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Concord, MA: History, Museums, Places to Stay

Concord, MA: History, Museums, Places to Stay
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by in Sep 2007

Anne Rainsford Bush: Although not a household name, Bush holds an interesting place in American history as the first woman licensed to drive an automobile.

Franklin B. Sanborn espoused a life of writing and reform activism but is perhaps best known for his participation as a member of the “Secret Six,” a group who financed John Brown’s raid on Harper’s Ferry (an event many consider the start of the U.S. Civil War).

Last, but not least, the graceful phrase “A Heritage of Beauty” memorializes sculptor Daniel Chester French.

NOTE:To request a map of Sleepy Hollow Cemetery, call the Concord Public Works Cemetery Division at 978-318-3233. Cemetery open daily 7 a.m.-8 p.m. Free.

We approached Concord not as the British had, on the Lexington Road (built in 1636 as the Bay Road, it is the oldest road in town), but from the north on meandering Route 119, known as the Great Road in the days of the Minutemen. Today, the rebellious village is an oasis of civility only minutes from the pounding traffic of Route 2 and Route 128. We checked into the c. 1870 Hawthorne Inn, a bed-and-breakfast on the Lexington Road, and set our suitcase beside a canopied bed in a room with a fireplace. We parked the car under the trees beside the inn and set out on foot to see the sights of Concord. We wouldn’t need the car again until we left town.

Even if Concord had not been the epicenter of the Revolution, its next generations would have brought it fame. Ralph Waldo Emerson, Bronson Alcott and his famous daughter Louisa May, Henry David Thoreau, Nathaniel Hawthorne, and other writers and philosophers of the mid-19th century made Concord renowned. The connections between all of these luminaries are legion: Hawthorne rented Emerson’s grandfather’s house, Alcott sold his house to Hawthorne, Emerson hired Thoreau as a handyman and surveyor and Alcott as a gardener. And they are all buried in Sleepy Hollow Cemetery in Concord, on the high ground called Authors’ Ridge.

Across the road from the Hawthorne Inn is The Wayside, most prominently owned (but only briefly occupied) by Nathaniel Hawthorne. Hawthorne bought it from Bronson Alcott, who moved his family here after his Fruitlands experiment in transcendentalism collapsed in 1845. For three years, Alcott gardened on the steep hill behind the house and mulled over his lesson in humility before moving his family a bit closer to town on the same road — to Orchard House, perhaps the most visited historic building in Concord.

Orchard House is where Louisa May Alcott wrote most of Little Women, and anyone who loves that book will instantly recognize the rooms and their aura of affection and perseverance. It’s a rambling, cozy house, where at every turn the visitor expects to find plucky Jo buried in a book or eating apples in the garret, or shy Beth at the piano, or creative Amy painting murals on the walls.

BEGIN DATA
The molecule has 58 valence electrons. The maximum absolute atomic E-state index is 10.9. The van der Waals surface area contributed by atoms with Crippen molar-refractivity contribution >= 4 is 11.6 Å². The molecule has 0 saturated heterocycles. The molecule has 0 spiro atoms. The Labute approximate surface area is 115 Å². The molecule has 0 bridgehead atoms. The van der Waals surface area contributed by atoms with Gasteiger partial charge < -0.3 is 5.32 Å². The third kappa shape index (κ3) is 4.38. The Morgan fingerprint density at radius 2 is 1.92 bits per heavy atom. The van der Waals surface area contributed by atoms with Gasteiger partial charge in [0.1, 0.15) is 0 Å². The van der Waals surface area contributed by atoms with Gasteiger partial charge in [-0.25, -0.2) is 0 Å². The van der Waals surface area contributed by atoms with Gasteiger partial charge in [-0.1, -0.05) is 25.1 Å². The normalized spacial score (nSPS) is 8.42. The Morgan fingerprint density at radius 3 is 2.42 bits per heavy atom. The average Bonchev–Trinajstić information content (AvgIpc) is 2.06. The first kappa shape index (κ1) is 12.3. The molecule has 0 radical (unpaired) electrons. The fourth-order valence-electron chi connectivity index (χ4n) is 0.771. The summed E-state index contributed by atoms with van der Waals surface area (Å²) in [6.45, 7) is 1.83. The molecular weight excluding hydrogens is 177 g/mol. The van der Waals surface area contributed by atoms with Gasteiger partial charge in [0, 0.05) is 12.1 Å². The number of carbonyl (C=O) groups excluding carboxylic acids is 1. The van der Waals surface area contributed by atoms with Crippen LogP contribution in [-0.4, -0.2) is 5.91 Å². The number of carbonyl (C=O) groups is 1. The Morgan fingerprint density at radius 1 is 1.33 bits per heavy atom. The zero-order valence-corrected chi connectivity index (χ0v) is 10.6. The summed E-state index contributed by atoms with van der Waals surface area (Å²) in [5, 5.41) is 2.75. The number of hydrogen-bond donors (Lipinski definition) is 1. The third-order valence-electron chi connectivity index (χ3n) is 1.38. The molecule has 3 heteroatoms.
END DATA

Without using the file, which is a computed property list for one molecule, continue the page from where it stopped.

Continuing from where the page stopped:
Emerson lived nearby, in a large, square white house where the Cambridge Turnpike branches off from Lexington Road. Once, when his house caught fire, the Alcott girls helped to rescue his manuscripts and books, and all of the neighbors pitched in to restore the Emerson House. Although the contents of Emerson’s study have been moved intact across the road to the Concord Museum (built on the site of one of Emerson’s orchards), many other Emerson family furnishings fill the comfortable home where he wrote his greatest books, poems, and essays, and where he died in 1882.

Having visited The Wayside, Orchard House, Emerson House, and the Concord Museum, we walked another five minutes into town and enjoyed a well-deserved late lunch at Helen’s Cafe on Main Street. Tender grilled chicken in a spinach wrap with Thai sauce and peppery coleslaw made for an eclectic and satisfying meal. We spent the remainder of the afternoon strolling through the shops in the village, where we found everything from local antiques and fancy umbrellas to chichi clothing and (our downfall) shoes. Too small for chain stores and grand coffee places, Concord has unique stores staffed by friendly shopkeepers.

Please Note: This information was accurate at the time of publication. When planning a trip, please confirm details by directly contacting any company or establishment you intend to visit.

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2 Responses to Concord, MA: History, Museums, Places to Stay

  1. Lisa Flavin August 5, 2009 at 5:04 pm #

    Should you be visiting the Concord area Fall 2009, check out The Concord Life, An Insider’s Guide to Historic Concord, Massachusetts. Full-color photographs and rich essays comprise this easy-reference, pocket size travel guide that is ideal to have on hand while touring Concord. The Concord Life captures the essence of this special New England town with detailed profiles of its prominent landmarks, unique shops and treasured conservation lands. A combination of historic fact, oral histories and first-hand observations create a memorable window on Concord, MA.

  2. Jeff Folger August 18, 2009 at 2:03 pm #

    Don’t forget the battle road (16 miles one way) There are many pull outs for short walks along route 2a such as The Hartwell Tavern. There is also beautiful color in that area so doubly bring your camera..

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